"Now a traveler came to the rich man, but the rich man refrained from taking one of his own sheep or cattle to prepare a meal for the traveler. . . ."
II Samuel 12: 4
New International Version
"Refrain From Helping"
Definition of refrain: To hold oneself back.
"You cannot be your brother's keeper if you are caged by selfishness."
Have I ever "restrained" myself from assisting someone in need?
"One can be a miser or a savage and be selfish but not a Christian."
"Selfishness is the root and source of all natural and moral evils."
Yesterday we looked at the spirit of greed which drove a rich man, in the story Nathan told David, to go to a poor man and steal his one sheep and prepare it as the meal for a wayfaring traveler.
The story Nathan related was further illuminated by our reference to the interaction between Abraham and his nephew Lot in Genesis when they were dividing their own herds on the land near Sodom.
Today, I want to look at the spirit of unselfishness that Jesus encourages us to have in our own lives. And this spirit is in direct contrast to greed, covetousness, and selfishness. It is also the opposite of the word restrain which I defined at the beginning of our devotional, for a spirit of restraint, combined with greed, is often what holds us back from doing what God calls us to do.
The author, Thomas Henry Huxley, observed, "A man's worst difficulties begin when he is able to do as he likes." This to me is an extremely instructive point to ponder for it is at the crux of why Jesus said it is so difficult for a rich man to enter heaven. When we are given the opportunity to do anything we want, buy anything we see, and act any way we wish, the consequences can be totally destructive. You have to look no further than the headlines of popular culture to see the results of individuals having too much money with too few constraints to recognize that riches without heavenly wisdom can be toxic.
This is why, when Jesus came to earth, rather than give accolades to those who amassed great wealth, he gave warnings of the dangers associated with "unrestrained" wealth. And then, He kindly laid out a blueprint which yields a well of understanding that not only guides us throughout our lives but also helps us handle, with unselfish hearts, the bounty He bestows on each of us.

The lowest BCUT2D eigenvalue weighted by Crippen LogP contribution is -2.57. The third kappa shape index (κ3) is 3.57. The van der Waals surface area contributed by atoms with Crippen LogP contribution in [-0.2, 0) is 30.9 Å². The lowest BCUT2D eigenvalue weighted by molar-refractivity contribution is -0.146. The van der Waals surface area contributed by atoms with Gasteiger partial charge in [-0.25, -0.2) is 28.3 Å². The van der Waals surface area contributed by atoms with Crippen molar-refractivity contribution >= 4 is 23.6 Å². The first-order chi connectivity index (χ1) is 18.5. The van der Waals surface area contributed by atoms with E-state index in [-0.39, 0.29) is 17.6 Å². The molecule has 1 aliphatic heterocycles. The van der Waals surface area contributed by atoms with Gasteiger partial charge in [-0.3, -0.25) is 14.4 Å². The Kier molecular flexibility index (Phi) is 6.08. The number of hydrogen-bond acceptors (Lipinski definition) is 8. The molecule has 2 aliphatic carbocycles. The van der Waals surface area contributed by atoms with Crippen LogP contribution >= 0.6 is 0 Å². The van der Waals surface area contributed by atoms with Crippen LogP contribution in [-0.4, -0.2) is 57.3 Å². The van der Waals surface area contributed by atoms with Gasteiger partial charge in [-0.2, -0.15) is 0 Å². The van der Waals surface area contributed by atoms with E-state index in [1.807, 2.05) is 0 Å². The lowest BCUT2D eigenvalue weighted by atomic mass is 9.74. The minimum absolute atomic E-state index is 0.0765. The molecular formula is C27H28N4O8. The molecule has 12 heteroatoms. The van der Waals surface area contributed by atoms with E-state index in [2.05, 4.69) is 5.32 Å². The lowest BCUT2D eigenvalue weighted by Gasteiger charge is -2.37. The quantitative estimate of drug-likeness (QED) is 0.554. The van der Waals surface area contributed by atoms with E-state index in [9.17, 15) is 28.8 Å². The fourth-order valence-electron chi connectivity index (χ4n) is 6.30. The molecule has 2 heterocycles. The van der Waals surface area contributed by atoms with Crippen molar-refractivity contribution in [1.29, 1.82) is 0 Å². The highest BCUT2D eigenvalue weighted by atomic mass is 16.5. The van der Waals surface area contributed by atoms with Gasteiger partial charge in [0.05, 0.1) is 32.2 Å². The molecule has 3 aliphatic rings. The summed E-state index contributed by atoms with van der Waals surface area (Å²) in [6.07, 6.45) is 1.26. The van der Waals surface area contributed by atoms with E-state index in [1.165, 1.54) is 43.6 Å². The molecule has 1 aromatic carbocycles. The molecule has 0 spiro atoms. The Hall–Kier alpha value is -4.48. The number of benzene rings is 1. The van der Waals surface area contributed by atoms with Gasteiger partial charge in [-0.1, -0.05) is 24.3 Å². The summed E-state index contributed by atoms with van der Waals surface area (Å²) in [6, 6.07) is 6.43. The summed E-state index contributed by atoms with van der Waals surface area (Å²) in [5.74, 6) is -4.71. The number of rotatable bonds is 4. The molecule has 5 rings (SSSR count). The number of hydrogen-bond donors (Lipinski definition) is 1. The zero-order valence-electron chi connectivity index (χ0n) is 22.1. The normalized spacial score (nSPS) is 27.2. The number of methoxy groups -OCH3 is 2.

In Matthew 25, Jesus gave His listeners a glimpse into the future. He wanted them to understand the basis of how the balance of justice was carried out in His heavenly kingdom. This was the way Jesus described the coming judgment:
"When the Son of Man comes in His glory (His majesty and splendor), and all the holy angels with Him, then He will sit on the throne of His glory. All nations will be gathered before Him, and He will separate them from one another as a shepherd separates his sheep from the goats. And He will cause the sheep to stand at His right hand but the goats at His left. Then the King will say to those at His right hand, ‘Come, you blessed of My Father, inherit (receive as your own) the kingdom prepared for you from the foundation of the world. For I was hungry and you gave Me food, I was thirsty and you gave Me something to drink, I was a stranger and your brought Me together with yourselves and welcomed and entertained and lodged Me. I was naked and you clothed Me. I was sick and you visited Me with help and ministering care, I was in prison and you came to see Me.' Then the just and upright will answer Him, ‘Lord, when did we see You hungry and gave You food, or thirsty and gave You something to drink? And when did we see You a stranger and welcomed and entertained You, or naked and clothed You? And when did we see You sick or in prison and came to visit you?' And the king will reply to them, ‘Truly I tell you, in so far as you did it for one of the least (in the estimation of men) of these My brethren, you did it for Me."
Matthew 25: 31-40
We need to remember how the people who were listening to Jesus held King David in high regard. He was their "hero" king. The city of Jerusalem was even called, "the city of David." So think how the words of Jesus may have resonated with some who had knowledge of Nathan's story of the rich man going and taking from the poor when he had so much wealth within his own walls.
Here is Jesus, years later, instructing His followers in the way of God's kingdom. In stark contrast to the self-restraining spirit of selfishness that says, "Me, me, me," we find Jesus says that those who will inherit His kingdom aren't the do-gooders that shout their works of charity from the roof-tops. Instead, they are the kind-hearted individuals, who are constantly giving while they don't even realize what it is they are doing. Unselfishness in their lives is as natural as breathing. To be rewarded for their acts of unselfishness seems beyond anything they could ever dream about.
I love this poem written by an anonymous author. The thought that is shared by these words reminds each of us that by harboring greed and succumbing to restraint that keeps us from helping another, we hold back the blessings God longs to shower upon our own lives:
"Go break to the needy
sweet charity's bread;
For giving is living "the angel said.
"And must I be giving
again and again?
My peevish and pitiless answer ran.
"Oh no," said the angel,
piercing me through,
‘Just give till the Master
stops giving to you.'"
"Lord of all mercy and goodness suffer us not by any ingratitude or hardness of heart to forget the wonderful benefits that thou has bestowed upon us this and every day; but grant that we may be mindful all the days of our life of the incomparable gifts which thou ever givest us through Jesus Christ our Lord."
Source Unknown (Early Scottish)
Dorothy Valcàrcel, Author
When A Woman Meets Jesus
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